I do talk about self defense rounds, because it is necessary to know the different types of ammo and their uses. The question is always asked, what self defense rounds do you use? Well... I have shot a lot of different rounds, and I found the ones that I like best.
All of the self defense ammunition for my handguns are hollow point rounds. Hollow points are used for self defense because they open up when they strike their target. Opening up, means that there is more surface area to interact with the target. This causes the bullet to tumble and they transfer all of their energy in to their target. This also means that the bullet will tend not to pass through the target, and endanger anyone behind the target. For a fun demonstration the guys at ADSI have a video of them shooting a melon with a Full Metal Jacket round and then a melon with a hollow point round.
First, I will go over the ones that I have shot. I have to stress that the choice of self defense ammo is a personal one. You send a bunch of rounds down range and use the ones that you like best. All of the rounds that I shot have very similar ballistic statistics. I like the ones I shoot for a few reasons that I will state later on.
I started using Cor-Bon's Pow'R'Ball when I had my Kahr CW45. Hollow point ammunition usually has an edge on it where the nose is cut off and the cavity begins. If your pistol is picky about ammunition, like my Kahr was, this is a good choice. The gelatin tip kept the round nose of a FMJ bullet, but it would disintegrate on impact leaving a standard hollow point bullet.
This ammo is 165 grains in weight behind a +P load of powder.
Velocity at 50 yards is 1024 feet per second.
Hornady Zombie Max
I admit that I fell for the hype of the Z-Max. They are virtually identical in every way to the less expensive Hornady XTP round. They ARE the XTP with a green tip in the cavity and a cooler box. I liked the way these shot, but they are very expensive out of the box. There is no real benefit to the Z-Max round, other than you can tell your friends that you carry anti-zombie rounds.
This ammo is 185 grains in weight under a standard powder load.
Velocity is 853 fps at 50 yards.
Winchester PDX1 Defender
When this bullet first came out it was marketed under the "Black Talon" name. The bullets were even jacketed in black metal. What made them unique was that when the bullet opened the "petals" would be razor sharp to incur more tissue damage. This was a bad move by Winchester. The Liberals got a hold of this marketing and went nuts. To much fanfare and noise, Winchester removed the Black Talons from the market.
Soon after that mess they released the PDX1 Personal Protection round... It looks, weighs, and acts EXACTLY like the Black Talon. Why? Because it is the Black Talon under a new name and a new metal jacket covering the lead.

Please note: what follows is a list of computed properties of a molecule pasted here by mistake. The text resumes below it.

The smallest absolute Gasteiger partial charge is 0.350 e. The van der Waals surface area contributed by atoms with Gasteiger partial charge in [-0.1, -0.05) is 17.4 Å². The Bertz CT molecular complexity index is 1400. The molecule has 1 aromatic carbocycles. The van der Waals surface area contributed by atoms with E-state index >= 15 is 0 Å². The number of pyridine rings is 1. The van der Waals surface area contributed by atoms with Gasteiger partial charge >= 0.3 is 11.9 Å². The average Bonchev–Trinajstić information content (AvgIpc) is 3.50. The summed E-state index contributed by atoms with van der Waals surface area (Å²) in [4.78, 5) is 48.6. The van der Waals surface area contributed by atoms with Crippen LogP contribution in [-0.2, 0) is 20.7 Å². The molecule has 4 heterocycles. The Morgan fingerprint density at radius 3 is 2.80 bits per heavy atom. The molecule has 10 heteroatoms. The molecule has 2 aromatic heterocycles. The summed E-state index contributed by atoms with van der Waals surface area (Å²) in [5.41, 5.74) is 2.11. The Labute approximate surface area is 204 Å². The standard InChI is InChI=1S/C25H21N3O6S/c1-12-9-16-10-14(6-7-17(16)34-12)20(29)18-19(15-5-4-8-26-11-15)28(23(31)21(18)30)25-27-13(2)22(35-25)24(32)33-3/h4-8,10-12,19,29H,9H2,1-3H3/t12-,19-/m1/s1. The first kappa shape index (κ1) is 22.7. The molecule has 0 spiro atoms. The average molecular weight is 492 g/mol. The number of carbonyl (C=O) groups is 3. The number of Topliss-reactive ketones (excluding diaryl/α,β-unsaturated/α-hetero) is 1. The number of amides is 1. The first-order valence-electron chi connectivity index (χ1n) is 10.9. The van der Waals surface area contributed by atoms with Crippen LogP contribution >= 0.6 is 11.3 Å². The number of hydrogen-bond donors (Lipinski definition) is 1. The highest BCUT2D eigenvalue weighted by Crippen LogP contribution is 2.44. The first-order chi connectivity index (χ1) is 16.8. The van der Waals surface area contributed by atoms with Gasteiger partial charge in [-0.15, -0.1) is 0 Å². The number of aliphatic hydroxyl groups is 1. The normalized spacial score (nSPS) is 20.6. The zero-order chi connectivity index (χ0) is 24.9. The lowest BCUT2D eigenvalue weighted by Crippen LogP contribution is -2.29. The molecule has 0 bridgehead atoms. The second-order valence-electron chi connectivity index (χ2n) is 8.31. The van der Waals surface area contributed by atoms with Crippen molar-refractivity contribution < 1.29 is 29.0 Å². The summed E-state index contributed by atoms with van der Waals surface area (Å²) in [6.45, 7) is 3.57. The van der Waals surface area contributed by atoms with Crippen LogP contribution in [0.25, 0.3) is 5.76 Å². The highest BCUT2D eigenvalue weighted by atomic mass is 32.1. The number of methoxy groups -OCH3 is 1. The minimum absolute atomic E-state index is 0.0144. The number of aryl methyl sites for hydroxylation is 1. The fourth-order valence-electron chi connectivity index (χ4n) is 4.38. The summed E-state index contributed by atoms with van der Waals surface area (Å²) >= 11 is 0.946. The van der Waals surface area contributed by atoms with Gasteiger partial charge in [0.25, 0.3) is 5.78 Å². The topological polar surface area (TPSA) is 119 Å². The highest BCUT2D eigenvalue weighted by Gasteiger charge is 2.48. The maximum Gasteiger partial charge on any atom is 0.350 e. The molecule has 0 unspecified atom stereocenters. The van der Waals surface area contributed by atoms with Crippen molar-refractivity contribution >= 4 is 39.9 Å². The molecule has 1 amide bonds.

This is a 230 grain bullet under a standard powder load.
Velocity at 50 yards is 882.
I carry the PDX1s. I like the way they shoot. They keep their speed really well for such a heavy round so that makes them very accurate.
Recoil is the worst on the Pow'R'Balls. Throwing 165 grains at almost 1200 fps out of the muzzle really takes some punch.
What I like about PDX1s over the other rounds is that they are "bonded." That means that the jacket is bonded to the lead core. There is no fragmentation of the round, so everything is more consistent. Does it make a difference? Or do the petals give some sort of wound advantage?
You shoot to stop a threat, and the PDX1s will stop threats quicker than the other rounds.
Despite my love of handguns, they are NOT the best self defense weapons for your house. That honor, in my opinion, belongs to the shotgun. Close up, Shotguns are devastatingly effective. Further back, not really going to hurt anyone much. Exactly what you want in a defensive weapon in a home.
For a long time the 00 (pronounced "double ought") buckshot ruled the self defense market. There was some interest in slugs, but the 00 gave the best chance of a hit.
Recently, shotgun ammunition manufacturers are reaching back in to the past for help to put a new take on an old idea.
What if you could combine the effectiveness of a shotgun slug with the hit potential of buckshot? Our ancestors came up with the idea of "buck and ball" ammunition that did just that. They put a standard musket ball and three or four buckshot down the barrels of their smooth bore muskets and increased their hit potential in close combat. This method was so loved by Americans that George Washington himself would arrange his ranks so that those with Kentucky long rifles would be the "volley" shot ranks, and those with muskets loaded with buck and ball would form the rest. Giving the poorly trained American troops better combat effectiveness when the armies closed to fight. They didn't need to worry as much about accuracy as the British troops firing musket balls.
This load was well used past the time of the American Civil War; up until specific cartridges of breech loading firearms took over as the weapons of choice for the military.
With such firearms as the hand held .410 Taurus Judge coming on the scene there was a new demand for self defense shotgun rounds in something other than 00 buck. Winchester took a look at the problem, reached back in to history and brought buck and ball back to the future. They didn't forget about the most popular gauge of shotgun, and released their PDX1 Defender buck and ball shells for 12 gauge soon after.
Here is a cut away of what it looks like:
You can see the buck on top of a rifled "ball". It is all kinds of awesome. This is the ultimate in self defense rounds, and it is what my shotguns are currently loaded with.